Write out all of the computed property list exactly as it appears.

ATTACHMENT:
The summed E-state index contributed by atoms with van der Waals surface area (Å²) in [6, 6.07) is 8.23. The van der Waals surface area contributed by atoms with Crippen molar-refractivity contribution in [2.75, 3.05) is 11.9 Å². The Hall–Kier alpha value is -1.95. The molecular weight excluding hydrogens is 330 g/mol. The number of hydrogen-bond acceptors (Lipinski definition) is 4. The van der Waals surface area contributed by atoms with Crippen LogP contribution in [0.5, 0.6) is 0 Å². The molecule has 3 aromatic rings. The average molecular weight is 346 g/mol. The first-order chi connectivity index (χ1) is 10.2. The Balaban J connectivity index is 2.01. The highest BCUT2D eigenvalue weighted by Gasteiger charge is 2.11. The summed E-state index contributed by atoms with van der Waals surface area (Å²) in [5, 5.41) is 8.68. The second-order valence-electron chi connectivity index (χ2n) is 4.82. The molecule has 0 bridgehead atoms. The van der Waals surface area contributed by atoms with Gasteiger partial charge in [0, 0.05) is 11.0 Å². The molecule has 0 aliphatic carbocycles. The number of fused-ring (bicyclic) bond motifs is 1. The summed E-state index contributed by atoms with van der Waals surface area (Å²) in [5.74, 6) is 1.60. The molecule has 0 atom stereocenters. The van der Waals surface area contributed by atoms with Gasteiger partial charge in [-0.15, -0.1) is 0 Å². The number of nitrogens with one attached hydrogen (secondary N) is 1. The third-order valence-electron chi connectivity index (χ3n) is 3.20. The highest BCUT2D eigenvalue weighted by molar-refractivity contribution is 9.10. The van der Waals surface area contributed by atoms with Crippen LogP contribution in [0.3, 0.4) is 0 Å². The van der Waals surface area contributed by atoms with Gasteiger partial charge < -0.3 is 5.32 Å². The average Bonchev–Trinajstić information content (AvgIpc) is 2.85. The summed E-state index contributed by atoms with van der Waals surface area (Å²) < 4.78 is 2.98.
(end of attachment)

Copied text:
The summed E-state index contributed by atoms with van der Waals surface area (Å²) in [6, 6.07) is 8.23. The van der Waals surface area contributed by atoms with Crippen molar-refractivity contribution in [2.75, 3.05) is 11.9 Å². The Hall–Kier alpha value is -1.95. The molecular weight excluding hydrogens is 330 g/mol. The number of hydrogen-bond acceptors (Lipinski definition) is 4. The van der Waals surface area contributed by atoms with Crippen LogP contribution in [0.5, 0.6) is 0 Å². The molecule has 3 aromatic rings. The average molecular weight is 346 g/mol. The first-order chi connectivity index (χ1) is 10.2. The Balaban J connectivity index is 2.01. The highest BCUT2D eigenvalue weighted by Gasteiger charge is 2.11. The summed E-state index contributed by atoms with van der Waals surface area (Å²) in [5, 5.41) is 8.68. The second-order valence-electron chi connectivity index (χ2n) is 4.82. The molecule has 0 bridgehead atoms. The van der Waals surface area contributed by atoms with Gasteiger partial charge in [0, 0.05) is 11.0 Å². The molecule has 0 aliphatic carbocycles. The number of fused-ring (bicyclic) bond motifs is 1. The summed E-state index contributed by atoms with van der Waals surface area (Å²) in [5.74, 6) is 1.60. The molecule has 0 atom stereocenters. The van der Waals surface area contributed by atoms with Gasteiger partial charge in [-0.15, -0.1) is 0 Å². The number of nitrogens with one attached hydrogen (secondary N) is 1. The third-order valence-electron chi connectivity index (χ3n) is 3.20. The highest BCUT2D eigenvalue weighted by molar-refractivity contribution is 9.10. The van der Waals surface area contributed by atoms with Crippen LogP contribution in [0.3, 0.4) is 0 Å². The van der Waals surface area contributed by atoms with Gasteiger partial charge < -0.3 is 5.32 Å². The average Bonchev–Trinajstić information content (AvgIpc) is 2.85. The summed E-state index contributed by atoms with van der Waals surface area (Å²) < 4.78 is 2.98.